Type 2 diabetes (T2D) affects the health of millions of people worldwide. The identification of genetic determinants associated with changes in glycemia over time might illuminate biological features that precede the development of T2D. Here we conducted a genome-wide association study of longitudinal fasting glucose changes in up to 13,807 non-diabetic individuals of European descent from nine cohorts. Fasting glucose change over time was defined as the slope of the line defined by multiple fasting glucose measurements obtained over up to 14 years of observation. We tested for associations of genetic variants with inverse-normal transformed fasting glucose change over time adjusting for age at baseline, sex, and principal components of genetic variation. We found no genome-wide significant association (P < 5 × 10-8) with fasting glucose change over time. Seven loci previously associated with T2D, fasting glucose or HbA1c were nominally (P < 0.05) associated with fasting glucose change over time. Limited power influences unambiguous interpretation, but these data suggest that genetic effects on fasting glucose change over time are likely to be small. A public version of the data provides a genomic resource to combine with future studies to evaluate shared genetic links with T2D and other metabolic risk traits.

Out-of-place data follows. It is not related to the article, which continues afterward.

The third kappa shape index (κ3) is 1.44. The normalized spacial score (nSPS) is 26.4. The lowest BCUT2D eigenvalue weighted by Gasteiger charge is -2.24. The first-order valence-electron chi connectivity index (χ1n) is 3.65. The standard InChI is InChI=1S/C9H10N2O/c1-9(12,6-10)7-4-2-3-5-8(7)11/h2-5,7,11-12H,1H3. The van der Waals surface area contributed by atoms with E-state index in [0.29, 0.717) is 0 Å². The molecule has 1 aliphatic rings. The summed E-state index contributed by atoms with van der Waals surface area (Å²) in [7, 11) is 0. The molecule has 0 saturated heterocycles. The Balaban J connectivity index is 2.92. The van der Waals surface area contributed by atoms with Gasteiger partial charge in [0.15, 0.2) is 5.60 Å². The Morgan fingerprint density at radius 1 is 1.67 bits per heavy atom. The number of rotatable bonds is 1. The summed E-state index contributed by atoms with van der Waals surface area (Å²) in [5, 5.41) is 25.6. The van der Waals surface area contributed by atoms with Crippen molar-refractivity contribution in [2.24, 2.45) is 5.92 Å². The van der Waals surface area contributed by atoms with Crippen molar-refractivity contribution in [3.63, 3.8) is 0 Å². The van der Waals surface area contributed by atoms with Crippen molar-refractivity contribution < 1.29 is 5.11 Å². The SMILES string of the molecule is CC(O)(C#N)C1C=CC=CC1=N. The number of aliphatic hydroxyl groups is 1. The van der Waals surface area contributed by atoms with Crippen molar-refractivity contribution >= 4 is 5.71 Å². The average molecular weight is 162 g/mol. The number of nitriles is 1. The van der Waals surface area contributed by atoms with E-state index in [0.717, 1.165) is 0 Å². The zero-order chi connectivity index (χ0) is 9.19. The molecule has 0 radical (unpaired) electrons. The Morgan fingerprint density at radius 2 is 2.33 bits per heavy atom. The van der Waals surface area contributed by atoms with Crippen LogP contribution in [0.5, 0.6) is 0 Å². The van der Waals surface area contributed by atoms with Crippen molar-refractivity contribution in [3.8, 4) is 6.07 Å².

8.
Diabetes Ther ; 2019 Feb 14.
Artigo em Inglês | MEDLINE | ID: mdl-30767173

RESUMO